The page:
Doing Good Deeds Earns a Deity’s Respect
The following three short stories describe situations where actions taken to benefit people impressed the gods.
People That Do Good Deeds Earn a Deity’s Respect
Zhang Guaiya (946 – 1015 AD) was a Chengdu City official. One night he dreamt that a deity summoned him. While they were talking, someone delivered a message to the deity, “Mr. Huang Jianji from the West Gate has arrived.” Then a person wearing Taoist clothes entered the room. The deity immediately greeted him with great respect.
The next morning, Zhang Guaiya dispatched subordinates to invite people named Huang Jianji to his office. When Huang arrived, Zhang realized that this person was exactly the same man he had seen in his dream. He asked Huang, “What good deeds have you done? Why would a deity respect you so much?”
Huang responded, “I haven’t done any really great deed. I just bought wheat at the regular price when it was ripe. I then sold it at the original price to people the following year when the harvest was poor. I sold it for the same price that I bought it. I lost nothing by doing so, but it solved a crisis for other people.” After hearing what Huang Jianji said, Zhang Guaiya sighed. He quickly asked his staff to help Huang to a seat before bowing to him deeply.
“A deity will respect a person who does things to benefit the population. We should widely promote Huang Jianji’s action. When people know that doing good deeds will earn the deities’ respect, more people will follow suit.”
A Selfish Man Is Killed by Thunder; A Kind Man Is Rewarded with a Son
Sun Simiao (581 – 682 AD), one of the most famous doctors in Chinese history, lived during the Tang Dynasty. He devoted his whole life to medicine. He authored many books, including Qian Jin Fang and Qian Jin Yi Fang. These books have been passed down through the generations.
Sun once unintentionally saved the life of a dragon. To repay Sun’s kindness, the dragon offered him a medical prescription used in the Dragon Palace. Sun applied it in his medical practice and it worked very well. Thus, he compiled it into his book, Qian Jin Fang, and engraved it on a stone tablet to pass on to later generations.
At that time, another person heard about this. To reap huge profits, he used his official authority to seize the just-completed tablet. He copied the ancient prescription inscribed on the stone in order to produce and sell it in books. When he was finished, he destroyed the stone. Soon after that, the skies turned dark and a rainstorm began. The selfish man who abused his power was struck and killed by a large burst of lightning.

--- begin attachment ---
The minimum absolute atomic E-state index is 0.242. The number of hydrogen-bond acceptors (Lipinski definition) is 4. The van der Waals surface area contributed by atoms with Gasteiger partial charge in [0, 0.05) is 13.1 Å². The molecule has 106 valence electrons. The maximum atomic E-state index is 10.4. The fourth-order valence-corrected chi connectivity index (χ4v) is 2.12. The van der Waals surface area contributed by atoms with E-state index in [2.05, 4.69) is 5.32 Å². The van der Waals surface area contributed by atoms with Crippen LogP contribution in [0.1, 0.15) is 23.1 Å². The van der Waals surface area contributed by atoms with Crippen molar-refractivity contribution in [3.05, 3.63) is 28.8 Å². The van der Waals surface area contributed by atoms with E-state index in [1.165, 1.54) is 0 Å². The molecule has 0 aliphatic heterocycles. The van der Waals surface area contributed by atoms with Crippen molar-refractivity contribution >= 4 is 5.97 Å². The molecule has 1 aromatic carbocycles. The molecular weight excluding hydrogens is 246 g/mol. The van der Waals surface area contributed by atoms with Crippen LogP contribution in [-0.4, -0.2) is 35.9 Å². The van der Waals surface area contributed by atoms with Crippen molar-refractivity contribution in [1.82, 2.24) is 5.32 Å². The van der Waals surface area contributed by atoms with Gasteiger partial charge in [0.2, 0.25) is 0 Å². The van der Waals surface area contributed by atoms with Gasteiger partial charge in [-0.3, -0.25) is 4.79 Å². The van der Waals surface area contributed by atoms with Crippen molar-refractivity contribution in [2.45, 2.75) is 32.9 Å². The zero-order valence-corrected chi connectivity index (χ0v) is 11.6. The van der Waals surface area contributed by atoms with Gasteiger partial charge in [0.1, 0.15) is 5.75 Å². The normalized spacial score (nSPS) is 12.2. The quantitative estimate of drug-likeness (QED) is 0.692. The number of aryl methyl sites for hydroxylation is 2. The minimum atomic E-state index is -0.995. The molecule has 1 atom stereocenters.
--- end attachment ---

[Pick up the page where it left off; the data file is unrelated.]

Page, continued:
Later, a kind-hearted person hired the original craftsman with his own money to re-inscribe the prescription on another stone tablet. This is how the precious prescription was passed on to later generations.
One night, this kind man had a dream. Sun Simiao told him in the dream, “Supposedly, you are predestined not to have a son. Because of your good deed, a distinguished son will be bestowed upon you.” Not long after this dream, his wife became pregnant and gave birth to a boy. His son became a magnificent person when he grew up.
The selfish person who crushed the engraved stone only thought of his own self-interest, while the altruistic person who re-inscribed the prescription only thought of others. Ironically, the selfish person ended up with nothing and the kind person unexpectedly benefited from his own good deed.
Eliminating Bad Decrees Without a Trace
During the Xuande Era of the Ming Dynasty (1426 – 1435 AD), many eunuchs were sent to the Indian Ocean to search for precious treasures. An innumerable amount of spending and countless lives were wasted on the trips. During the Tianshun Era (1457 – 1464 AD), someone suggested that the emperor resume the treasure hunt. The emperor thus assigned Chief of the Defense Department, Xiang Zhong (1421 – 1502 AD) to study the past documents regarding the treasure hunt and develop a new plan.
At that time, Liu Daxia (1436 – 1516 AD) was in charge of maintaining documents. When he heard the news, he hid the files from Xiang’s staff. The project was thus suspended because no file was available for reference.
Later, when Xiang Zhong interrogated the file-keepers about the missing treasure hunt files, Liu smiled and said, “Hunting for treasure in the Indian Ocean was a disastrous idea. Even if the files exist today, they should be destroyed to prevent future trouble. Why do you ask for their whereabouts?” Xiang suddenly became clear-headed. Respect for Liu Daxia instantly increased. He apologized, “Your good deed has moved the Heavens. You deserve to have my position!” Indeed, Liu Daxia was later promoted to become the Chief of the Defense Department. His descendents also served as high-ranking officials.
These historical stories are recorded in the Qing Dynasty book written by Zhou Anshi, The Complete Anshi Records.